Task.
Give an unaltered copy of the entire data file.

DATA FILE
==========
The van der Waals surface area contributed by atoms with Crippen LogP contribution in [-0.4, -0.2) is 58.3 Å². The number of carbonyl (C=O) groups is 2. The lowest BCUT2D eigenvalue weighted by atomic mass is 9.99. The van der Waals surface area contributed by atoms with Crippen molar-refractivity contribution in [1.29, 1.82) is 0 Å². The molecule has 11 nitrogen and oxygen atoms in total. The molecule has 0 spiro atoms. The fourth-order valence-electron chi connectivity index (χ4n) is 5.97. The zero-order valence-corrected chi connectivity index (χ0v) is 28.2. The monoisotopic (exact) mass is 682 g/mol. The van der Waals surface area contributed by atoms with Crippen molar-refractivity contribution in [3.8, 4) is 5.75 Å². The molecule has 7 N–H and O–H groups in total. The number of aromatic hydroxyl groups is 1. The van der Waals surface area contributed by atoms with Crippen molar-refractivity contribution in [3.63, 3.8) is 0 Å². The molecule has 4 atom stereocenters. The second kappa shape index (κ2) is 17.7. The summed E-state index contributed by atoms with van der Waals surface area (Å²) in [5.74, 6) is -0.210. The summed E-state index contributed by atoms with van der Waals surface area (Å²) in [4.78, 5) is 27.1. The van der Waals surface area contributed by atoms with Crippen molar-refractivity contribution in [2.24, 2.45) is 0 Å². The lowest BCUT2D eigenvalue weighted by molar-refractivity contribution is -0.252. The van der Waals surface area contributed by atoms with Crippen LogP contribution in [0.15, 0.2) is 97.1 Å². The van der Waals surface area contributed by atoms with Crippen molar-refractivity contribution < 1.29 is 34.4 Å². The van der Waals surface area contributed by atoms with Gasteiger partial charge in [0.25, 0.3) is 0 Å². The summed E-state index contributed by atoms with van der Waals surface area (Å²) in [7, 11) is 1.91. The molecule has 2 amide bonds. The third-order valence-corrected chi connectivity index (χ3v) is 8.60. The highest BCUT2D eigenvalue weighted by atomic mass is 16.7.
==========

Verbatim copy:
The van der Waals surface area contributed by atoms with Crippen LogP contribution in [-0.4, -0.2) is 58.3 Å². The number of carbonyl (C=O) groups is 2. The lowest BCUT2D eigenvalue weighted by atomic mass is 9.99. The van der Waals surface area contributed by atoms with Crippen molar-refractivity contribution in [1.29, 1.82) is 0 Å². The molecule has 11 nitrogen and oxygen atoms in total. The molecule has 0 spiro atoms. The fourth-order valence-electron chi connectivity index (χ4n) is 5.97. The zero-order valence-corrected chi connectivity index (χ0v) is 28.2. The monoisotopic (exact) mass is 682 g/mol. The van der Waals surface area contributed by atoms with Crippen molar-refractivity contribution in [3.8, 4) is 5.75 Å². The molecule has 7 N–H and O–H groups in total. The number of aromatic hydroxyl groups is 1. The van der Waals surface area contributed by atoms with Crippen molar-refractivity contribution in [3.63, 3.8) is 0 Å². The molecule has 4 atom stereocenters. The second kappa shape index (κ2) is 17.7. The summed E-state index contributed by atoms with van der Waals surface area (Å²) in [5.74, 6) is -0.210. The summed E-state index contributed by atoms with van der Waals surface area (Å²) in [4.78, 5) is 27.1. The van der Waals surface area contributed by atoms with Crippen molar-refractivity contribution in [2.24, 2.45) is 0 Å². The lowest BCUT2D eigenvalue weighted by molar-refractivity contribution is -0.252. The van der Waals surface area contributed by atoms with Crippen LogP contribution in [0.15, 0.2) is 97.1 Å². The van der Waals surface area contributed by atoms with Crippen molar-refractivity contribution < 1.29 is 34.4 Å². The van der Waals surface area contributed by atoms with Gasteiger partial charge in [0.25, 0.3) is 0 Å². The summed E-state index contributed by atoms with van der Waals surface area (Å²) in [7, 11) is 1.91. The molecule has 2 amide bonds. The third-order valence-corrected chi connectivity index (χ3v) is 8.60. The highest BCUT2D eigenvalue weighted by atomic mass is 16.7.